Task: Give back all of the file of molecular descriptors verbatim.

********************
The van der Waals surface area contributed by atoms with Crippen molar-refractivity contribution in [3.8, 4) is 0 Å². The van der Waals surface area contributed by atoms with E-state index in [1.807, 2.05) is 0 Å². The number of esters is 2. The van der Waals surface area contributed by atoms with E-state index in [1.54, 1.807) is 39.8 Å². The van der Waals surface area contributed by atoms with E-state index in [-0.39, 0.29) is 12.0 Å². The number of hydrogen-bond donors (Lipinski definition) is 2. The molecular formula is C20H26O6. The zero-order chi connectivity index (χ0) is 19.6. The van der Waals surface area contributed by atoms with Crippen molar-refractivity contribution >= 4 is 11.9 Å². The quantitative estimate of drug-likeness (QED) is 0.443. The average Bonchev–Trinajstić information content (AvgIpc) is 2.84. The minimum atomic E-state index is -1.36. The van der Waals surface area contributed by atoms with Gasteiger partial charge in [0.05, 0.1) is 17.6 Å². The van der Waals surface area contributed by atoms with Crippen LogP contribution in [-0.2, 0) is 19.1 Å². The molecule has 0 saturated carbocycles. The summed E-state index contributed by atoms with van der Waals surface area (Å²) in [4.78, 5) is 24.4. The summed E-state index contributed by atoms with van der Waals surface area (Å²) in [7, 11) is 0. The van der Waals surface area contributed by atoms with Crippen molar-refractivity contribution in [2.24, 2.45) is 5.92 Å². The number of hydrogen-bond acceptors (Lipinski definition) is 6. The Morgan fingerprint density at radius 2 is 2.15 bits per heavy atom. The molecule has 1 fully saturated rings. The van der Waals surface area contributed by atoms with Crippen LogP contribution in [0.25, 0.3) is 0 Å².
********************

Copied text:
The van der Waals surface area contributed by atoms with Crippen molar-refractivity contribution in [3.8, 4) is 0 Å². The van der Waals surface area contributed by atoms with E-state index in [1.807, 2.05) is 0 Å². The number of esters is 2. The van der Waals surface area contributed by atoms with E-state index in [1.54, 1.807) is 39.8 Å². The van der Waals surface area contributed by atoms with E-state index in [-0.39, 0.29) is 12.0 Å². The number of hydrogen-bond donors (Lipinski definition) is 2. The molecular formula is C20H26O6. The zero-order chi connectivity index (χ0) is 19.6. The van der Waals surface area contributed by atoms with Crippen molar-refractivity contribution >= 4 is 11.9 Å². The quantitative estimate of drug-likeness (QED) is 0.443. The average Bonchev–Trinajstić information content (AvgIpc) is 2.84. The minimum atomic E-state index is -1.36. The van der Waals surface area contributed by atoms with Gasteiger partial charge in [0.05, 0.1) is 17.6 Å². The van der Waals surface area contributed by atoms with Crippen LogP contribution in [-0.2, 0) is 19.1 Å². The molecule has 0 saturated carbocycles. The summed E-state index contributed by atoms with van der Waals surface area (Å²) in [4.78, 5) is 24.4. The summed E-state index contributed by atoms with van der Waals surface area (Å²) in [7, 11) is 0. The van der Waals surface area contributed by atoms with Crippen molar-refractivity contribution in [2.24, 2.45) is 5.92 Å². The number of hydrogen-bond acceptors (Lipinski definition) is 6. The Morgan fingerprint density at radius 2 is 2.15 bits per heavy atom. The molecule has 1 fully saturated rings. The van der Waals surface area contributed by atoms with Crippen LogP contribution in [0.25, 0.3) is 0 Å².